"Our objective was to light hidden, offbeat spaces - to animate the street," says Carol Brown, the trust's founding director.
The project also needs to cultivate young people, as well as retain the well-heeled older patrons who have long been the district's backbone.
"We're developing two streams," says Kevin McMahon, president and CEO of the trust, "one for international and touring companies and one small and local." He hopes the expanded mandate will become "a new paradigm" for revitalization.
The initial goal to create sumptuous halls for opera, symphony, theater, and ballet was accomplished with spectacular success. Now, to attract younger audiences, they need a different kind of development, says Hilary Frost-Kumpf, who wrote the "Cultural District Handbook" for Americans for the Arts and teaches at the University of Illinois, Springfield. "That means for-profit, commercial activities like night clubs, restaurants, bars, galleries, and retail that stays open late."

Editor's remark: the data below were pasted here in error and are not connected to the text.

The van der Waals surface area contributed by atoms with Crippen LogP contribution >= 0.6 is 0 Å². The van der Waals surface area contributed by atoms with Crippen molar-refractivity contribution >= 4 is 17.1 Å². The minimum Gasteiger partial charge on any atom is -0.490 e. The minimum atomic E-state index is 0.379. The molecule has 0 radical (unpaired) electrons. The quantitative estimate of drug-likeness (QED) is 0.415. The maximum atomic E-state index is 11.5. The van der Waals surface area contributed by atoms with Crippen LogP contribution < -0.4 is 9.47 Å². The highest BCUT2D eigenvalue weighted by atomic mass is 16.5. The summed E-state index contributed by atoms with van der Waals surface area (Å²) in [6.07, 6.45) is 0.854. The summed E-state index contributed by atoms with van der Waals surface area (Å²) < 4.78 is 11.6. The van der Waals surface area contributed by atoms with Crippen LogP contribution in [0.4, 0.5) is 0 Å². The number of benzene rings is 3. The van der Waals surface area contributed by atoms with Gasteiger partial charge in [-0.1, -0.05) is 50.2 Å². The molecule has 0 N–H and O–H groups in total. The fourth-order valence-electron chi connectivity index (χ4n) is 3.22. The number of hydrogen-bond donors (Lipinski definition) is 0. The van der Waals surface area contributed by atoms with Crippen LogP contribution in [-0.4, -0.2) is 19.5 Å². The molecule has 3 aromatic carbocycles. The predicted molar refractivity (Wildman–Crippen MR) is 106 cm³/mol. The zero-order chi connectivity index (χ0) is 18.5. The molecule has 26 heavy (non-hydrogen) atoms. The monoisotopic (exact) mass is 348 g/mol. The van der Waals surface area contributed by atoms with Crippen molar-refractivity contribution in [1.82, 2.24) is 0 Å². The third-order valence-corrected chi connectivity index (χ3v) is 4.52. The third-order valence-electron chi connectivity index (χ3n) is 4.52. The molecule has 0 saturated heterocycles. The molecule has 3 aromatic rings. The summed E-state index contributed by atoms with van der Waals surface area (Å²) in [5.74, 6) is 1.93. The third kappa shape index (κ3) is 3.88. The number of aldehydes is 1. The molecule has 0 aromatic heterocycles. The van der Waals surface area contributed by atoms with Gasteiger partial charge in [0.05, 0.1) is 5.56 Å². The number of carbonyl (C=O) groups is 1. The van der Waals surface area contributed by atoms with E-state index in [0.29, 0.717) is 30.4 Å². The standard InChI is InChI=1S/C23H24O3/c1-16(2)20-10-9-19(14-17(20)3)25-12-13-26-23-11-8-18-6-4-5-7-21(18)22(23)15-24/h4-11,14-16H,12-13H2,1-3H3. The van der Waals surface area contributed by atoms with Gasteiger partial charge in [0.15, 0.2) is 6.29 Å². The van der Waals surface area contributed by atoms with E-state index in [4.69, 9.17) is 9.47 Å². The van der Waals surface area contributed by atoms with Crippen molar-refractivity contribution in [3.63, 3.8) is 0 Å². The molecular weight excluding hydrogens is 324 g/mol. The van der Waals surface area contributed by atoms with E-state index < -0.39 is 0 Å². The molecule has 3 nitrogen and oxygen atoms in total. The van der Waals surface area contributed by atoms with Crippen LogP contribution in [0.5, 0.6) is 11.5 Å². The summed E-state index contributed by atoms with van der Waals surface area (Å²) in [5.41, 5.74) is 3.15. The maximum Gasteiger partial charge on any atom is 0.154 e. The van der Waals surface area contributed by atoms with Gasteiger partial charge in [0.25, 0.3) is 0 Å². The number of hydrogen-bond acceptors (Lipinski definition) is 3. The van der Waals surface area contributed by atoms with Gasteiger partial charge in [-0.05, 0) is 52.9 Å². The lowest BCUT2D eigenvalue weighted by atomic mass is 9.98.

The hope is not only to enrich the culture but to overcome a problem: brain drain. "We've done a lousy job of keeping young artists in Pittsburgh and young people in general," says Jerry Coltin, professor of arts management at Carnegie Mellon.
High-ranking Carnegie Mellon University has an enrollment of 8,000 and the well-regarded University of Pittsburgh boasts 27,000, but "the best and brightest leave Pittsburgh, contending there are no jobs," says Tom Sokolowski, director of the Andy Warhol Museum.
He faults the city's conservatism. "Pittsburgh's not strong on people who want to do things [in an] alternative [way]."